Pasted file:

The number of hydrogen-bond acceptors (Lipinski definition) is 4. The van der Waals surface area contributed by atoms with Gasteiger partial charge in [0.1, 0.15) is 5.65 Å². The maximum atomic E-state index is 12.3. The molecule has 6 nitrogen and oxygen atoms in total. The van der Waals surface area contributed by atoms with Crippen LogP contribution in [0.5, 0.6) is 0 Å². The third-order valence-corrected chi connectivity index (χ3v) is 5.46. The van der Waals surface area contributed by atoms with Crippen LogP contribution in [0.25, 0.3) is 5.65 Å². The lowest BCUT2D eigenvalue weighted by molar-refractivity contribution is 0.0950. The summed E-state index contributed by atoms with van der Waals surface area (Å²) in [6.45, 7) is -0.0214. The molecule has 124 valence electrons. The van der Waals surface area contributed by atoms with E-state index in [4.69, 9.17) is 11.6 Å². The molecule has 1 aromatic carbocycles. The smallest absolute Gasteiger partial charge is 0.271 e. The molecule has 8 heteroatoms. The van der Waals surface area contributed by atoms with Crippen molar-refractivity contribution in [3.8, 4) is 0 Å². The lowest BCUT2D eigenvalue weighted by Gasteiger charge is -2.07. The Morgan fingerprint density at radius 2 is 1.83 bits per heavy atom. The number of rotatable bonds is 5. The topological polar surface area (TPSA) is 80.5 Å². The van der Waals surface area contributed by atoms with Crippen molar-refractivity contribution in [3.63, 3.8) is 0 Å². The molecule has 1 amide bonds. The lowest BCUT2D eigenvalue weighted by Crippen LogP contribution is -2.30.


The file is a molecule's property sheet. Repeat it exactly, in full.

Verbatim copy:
The number of hydrogen-bond acceptors (Lipinski definition) is 4. The van der Waals surface area contributed by atoms with Gasteiger partial charge in [0.1, 0.15) is 5.65 Å². The maximum atomic E-state index is 12.3. The molecule has 6 nitrogen and oxygen atoms in total. The van der Waals surface area contributed by atoms with Crippen LogP contribution in [0.5, 0.6) is 0 Å². The third-order valence-corrected chi connectivity index (χ3v) is 5.46. The van der Waals surface area contributed by atoms with Crippen LogP contribution in [0.25, 0.3) is 5.65 Å². The lowest BCUT2D eigenvalue weighted by molar-refractivity contribution is 0.0950. The summed E-state index contributed by atoms with van der Waals surface area (Å²) in [6.45, 7) is -0.0214. The molecule has 124 valence electrons. The van der Waals surface area contributed by atoms with E-state index in [4.69, 9.17) is 11.6 Å². The molecule has 1 aromatic carbocycles. The smallest absolute Gasteiger partial charge is 0.271 e. The molecule has 8 heteroatoms. The van der Waals surface area contributed by atoms with Crippen molar-refractivity contribution in [3.8, 4) is 0 Å². The lowest BCUT2D eigenvalue weighted by Gasteiger charge is -2.07. The Morgan fingerprint density at radius 2 is 1.83 bits per heavy atom. The number of rotatable bonds is 5. The topological polar surface area (TPSA) is 80.5 Å². The van der Waals surface area contributed by atoms with Crippen molar-refractivity contribution in [3.63, 3.8) is 0 Å². The molecule has 1 amide bonds. The lowest BCUT2D eigenvalue weighted by Crippen LogP contribution is -2.30.